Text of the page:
Here are a few common medical emergencies we see in veterinary medicine. If you are concerned your pet is having an emergency, don’t hesitate to call.
Bloat is a condition seen most often in large, deep-chested dogs. In this condition the dog’s stomach “flips” on itself, preventing anything from moving in or out of the stomach, and cutting off blood supply to the tissues. Dogs with this condition often appear restless, will be attempting to vomit with little to no success, and may or may not have a bloated appearance to their abdomen. This condition is extremely dangerous and must be dealt with by a veterinarian immediately.
A variety of common household items can actually be toxic to our pets if ingested. If your animal has ingested something that you aren’t sure is a toxin, calling animal poison control may be a good next step. Animal Poison Control staffs veterinary toxicologists 24 hours a day and maintains a database of animal toxins/the latest recommended treatments. There is a charge to call the line, but they will be able to recommend if a pet needs to come into the hospital or not, and can advise on further treatments.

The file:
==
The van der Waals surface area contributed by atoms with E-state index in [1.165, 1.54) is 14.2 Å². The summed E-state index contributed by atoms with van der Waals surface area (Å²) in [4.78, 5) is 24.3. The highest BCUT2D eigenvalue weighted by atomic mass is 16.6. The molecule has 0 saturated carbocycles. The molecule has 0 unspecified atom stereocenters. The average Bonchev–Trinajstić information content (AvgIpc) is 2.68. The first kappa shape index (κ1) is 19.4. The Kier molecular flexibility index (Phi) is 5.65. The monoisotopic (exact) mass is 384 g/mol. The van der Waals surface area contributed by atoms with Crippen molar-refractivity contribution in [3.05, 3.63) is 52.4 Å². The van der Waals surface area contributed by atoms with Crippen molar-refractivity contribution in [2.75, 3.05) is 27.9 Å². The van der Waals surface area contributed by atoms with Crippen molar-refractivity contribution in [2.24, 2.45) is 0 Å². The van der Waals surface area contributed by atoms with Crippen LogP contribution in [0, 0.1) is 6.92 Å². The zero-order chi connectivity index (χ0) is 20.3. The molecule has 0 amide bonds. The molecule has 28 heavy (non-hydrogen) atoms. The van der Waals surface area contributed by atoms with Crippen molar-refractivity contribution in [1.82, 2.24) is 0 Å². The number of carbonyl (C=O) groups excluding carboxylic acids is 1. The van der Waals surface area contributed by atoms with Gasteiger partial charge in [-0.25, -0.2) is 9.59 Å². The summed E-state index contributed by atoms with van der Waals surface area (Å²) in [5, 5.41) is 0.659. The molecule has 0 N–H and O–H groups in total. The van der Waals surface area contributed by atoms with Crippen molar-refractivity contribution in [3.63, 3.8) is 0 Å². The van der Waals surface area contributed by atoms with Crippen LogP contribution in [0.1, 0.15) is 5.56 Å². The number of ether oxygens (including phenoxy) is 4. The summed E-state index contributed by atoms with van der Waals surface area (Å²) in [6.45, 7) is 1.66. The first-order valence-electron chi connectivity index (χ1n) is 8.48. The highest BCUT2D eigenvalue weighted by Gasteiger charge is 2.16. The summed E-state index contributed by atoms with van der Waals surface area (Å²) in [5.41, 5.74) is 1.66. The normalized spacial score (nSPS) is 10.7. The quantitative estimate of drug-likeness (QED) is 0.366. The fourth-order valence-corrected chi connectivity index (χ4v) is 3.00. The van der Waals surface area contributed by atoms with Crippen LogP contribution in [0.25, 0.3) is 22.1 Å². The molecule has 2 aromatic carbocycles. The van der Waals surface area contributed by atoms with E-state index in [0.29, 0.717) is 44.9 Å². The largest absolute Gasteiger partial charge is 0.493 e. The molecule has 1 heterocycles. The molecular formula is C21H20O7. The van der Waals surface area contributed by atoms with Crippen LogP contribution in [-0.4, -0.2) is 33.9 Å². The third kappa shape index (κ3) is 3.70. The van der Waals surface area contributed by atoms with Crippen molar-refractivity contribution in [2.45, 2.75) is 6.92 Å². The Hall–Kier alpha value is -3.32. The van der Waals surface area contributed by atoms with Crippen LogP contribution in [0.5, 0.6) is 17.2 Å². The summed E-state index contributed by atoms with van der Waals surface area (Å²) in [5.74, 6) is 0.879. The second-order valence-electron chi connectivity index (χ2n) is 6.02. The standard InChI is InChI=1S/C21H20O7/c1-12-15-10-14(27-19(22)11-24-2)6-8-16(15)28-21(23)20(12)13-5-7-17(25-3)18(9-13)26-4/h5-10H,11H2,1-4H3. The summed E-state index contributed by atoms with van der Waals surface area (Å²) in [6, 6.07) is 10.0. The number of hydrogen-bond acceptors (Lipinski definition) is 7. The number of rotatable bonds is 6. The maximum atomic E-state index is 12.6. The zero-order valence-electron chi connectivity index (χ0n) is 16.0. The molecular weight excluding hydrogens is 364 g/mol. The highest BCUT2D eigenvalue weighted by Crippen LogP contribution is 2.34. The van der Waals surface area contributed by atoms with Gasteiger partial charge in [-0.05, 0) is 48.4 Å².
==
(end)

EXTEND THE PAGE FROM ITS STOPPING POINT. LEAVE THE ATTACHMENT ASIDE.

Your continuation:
Animal Poison Control: 1-888-426-4436
If you are bringing your pet into our hospital because of toxin ingestion please bring the packaging if available, and a poison control case number if you have one.
Signs you pet is having difficulty breathing:
If your pet is having any difficulty breathing, or you suspect your animal may be having difficulty breathing, seek veterinary attention immediately.
An animal having trouble passing urine, or being completely unable to pass urine can become a life-threatening emergency in just a few hours if left untreated. Urinary blockage is an issue especially common in male cats because of their anatomy, but can occur in any pet. If you are concerned that your animal is having difficulty passing or is unable to pass urine at all, seek veterinary attention immediately.
Repeated or prolonged seizures can lead to organ damage and death if left untreated. They also may be a symptom of another underlying issue. If your pet has just had its first seizure, has had multiple seizures within a 24-hour period, or is seizuring for more than a couple of minutes, seek veterinary attention immediately.